The specific condition of a special-needs child may also call for extra support. For instance, if the participant’s disability affects mobility, the NDIS plan can include transportation. Moreover, some may need specific assistive technology devices and adaptive tools.
NDIS enables children with special needs to reach their individual goals and live the life they deserve. As such, guardians of children with disabilities must make sure that their NDIS plans sufficiently cover the assistance and services they need, and they can do this with the help of a support coordinator.
Children develop at their own pace, and each learns and refines their skills differently. That is why different age groups are established to indicate those skills that children typically acquire in socioemotional, language/speech, cognitive (learning and understanding), and physical/motor development.
If the child’s skills consistently lag what is expected for his age, there is likely a delay. Some delays may be brief, and early intervention may improve a child’s ability to learn new skills. Others, however, may be signs of a developmental disability or another area that is usually diagnosed later in life. Some disabilities are determined at birth, while others may be identified only later in development.
5 Ways NDIS Can Help Special Needs Children 2022
If you think your child may have a disability, health problem, or mental disorder, you should see a doctor. Trust your gut; no one knows your child better than you!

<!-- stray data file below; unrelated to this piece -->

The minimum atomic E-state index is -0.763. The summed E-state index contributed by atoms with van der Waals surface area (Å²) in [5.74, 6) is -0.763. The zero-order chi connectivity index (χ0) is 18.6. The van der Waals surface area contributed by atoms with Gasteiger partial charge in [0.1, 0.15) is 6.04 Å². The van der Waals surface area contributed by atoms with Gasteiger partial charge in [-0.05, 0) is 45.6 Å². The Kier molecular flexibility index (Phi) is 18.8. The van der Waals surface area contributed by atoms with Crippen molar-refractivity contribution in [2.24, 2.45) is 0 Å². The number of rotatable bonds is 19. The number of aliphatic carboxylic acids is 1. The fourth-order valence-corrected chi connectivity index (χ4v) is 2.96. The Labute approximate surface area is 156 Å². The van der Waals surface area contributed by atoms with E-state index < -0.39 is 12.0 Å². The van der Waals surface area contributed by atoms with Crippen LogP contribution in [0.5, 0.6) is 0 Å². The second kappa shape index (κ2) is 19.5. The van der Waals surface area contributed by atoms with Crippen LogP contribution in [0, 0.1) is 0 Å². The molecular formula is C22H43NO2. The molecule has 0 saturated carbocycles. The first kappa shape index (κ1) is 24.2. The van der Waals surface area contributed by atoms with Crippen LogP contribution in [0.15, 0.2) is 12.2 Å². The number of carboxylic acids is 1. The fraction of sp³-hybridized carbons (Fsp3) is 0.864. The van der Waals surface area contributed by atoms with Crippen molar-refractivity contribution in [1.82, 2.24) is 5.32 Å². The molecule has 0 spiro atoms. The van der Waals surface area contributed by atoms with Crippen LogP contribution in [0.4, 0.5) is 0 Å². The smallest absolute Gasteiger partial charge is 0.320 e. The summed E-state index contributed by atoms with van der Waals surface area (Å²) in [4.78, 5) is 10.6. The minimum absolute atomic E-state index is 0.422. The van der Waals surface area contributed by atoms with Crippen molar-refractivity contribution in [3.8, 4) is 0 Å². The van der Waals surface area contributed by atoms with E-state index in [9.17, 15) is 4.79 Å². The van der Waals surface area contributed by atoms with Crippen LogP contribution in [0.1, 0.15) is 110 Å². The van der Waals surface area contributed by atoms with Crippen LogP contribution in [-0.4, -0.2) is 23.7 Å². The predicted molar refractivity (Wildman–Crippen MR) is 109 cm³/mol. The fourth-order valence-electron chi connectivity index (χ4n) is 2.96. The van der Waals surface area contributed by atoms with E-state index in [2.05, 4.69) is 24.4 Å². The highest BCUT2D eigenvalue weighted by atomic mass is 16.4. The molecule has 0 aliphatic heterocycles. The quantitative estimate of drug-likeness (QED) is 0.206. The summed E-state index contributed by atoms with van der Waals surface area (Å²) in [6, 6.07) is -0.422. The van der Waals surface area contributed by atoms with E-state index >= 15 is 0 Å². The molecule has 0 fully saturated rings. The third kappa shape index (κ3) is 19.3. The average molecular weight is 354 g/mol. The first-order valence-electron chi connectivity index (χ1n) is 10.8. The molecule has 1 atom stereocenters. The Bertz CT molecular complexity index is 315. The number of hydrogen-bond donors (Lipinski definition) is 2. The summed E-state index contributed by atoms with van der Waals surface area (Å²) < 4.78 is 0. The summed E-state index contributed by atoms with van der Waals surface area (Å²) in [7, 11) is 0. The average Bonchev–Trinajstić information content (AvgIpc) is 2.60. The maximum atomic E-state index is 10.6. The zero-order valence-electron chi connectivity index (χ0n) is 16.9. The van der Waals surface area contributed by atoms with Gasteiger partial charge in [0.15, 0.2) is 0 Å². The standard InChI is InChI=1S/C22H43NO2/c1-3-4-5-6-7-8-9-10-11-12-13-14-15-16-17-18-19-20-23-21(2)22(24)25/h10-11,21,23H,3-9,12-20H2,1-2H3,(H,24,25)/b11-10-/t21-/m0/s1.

More than 10 percent of children under the age of 5 have a disability or special need that may affect their ability to play and learn in California.
Early intervention therapies and services designed to address each area of development (speech and language therapy, behavioral therapy, occupational and physical therapy, and academic/cognitive support services) are most effective if started before the child turns three years old.
If your child is under three years old, consult your local resource/referral agency to help you assess the case and obtain the services you need. If your child is three years old or older, your local public school will be able to evaluate your case and help you get the services you need.
What should you observe at each age? See the page developmental Milestones.
Pro Tip: If you’re concerned about your child’s development, you should consult your pediatrician, as they can help you understand what’s normal at each age and determine if there may be any delays or disabilities
Advice from the specialists
Regardless of your child’s special needs, they must have as many experiences as possible and be included in activities with other children. Various investigations reveal that the more time children with special needs spend accompanied by children of the same age and with normal development, the more and better results are obtained. So please don’t be shy about taking your child out into public spaces or including them in activities with other kids of their age. Children learn from each other!
5 Ways NDIS Can Help Special Needs Children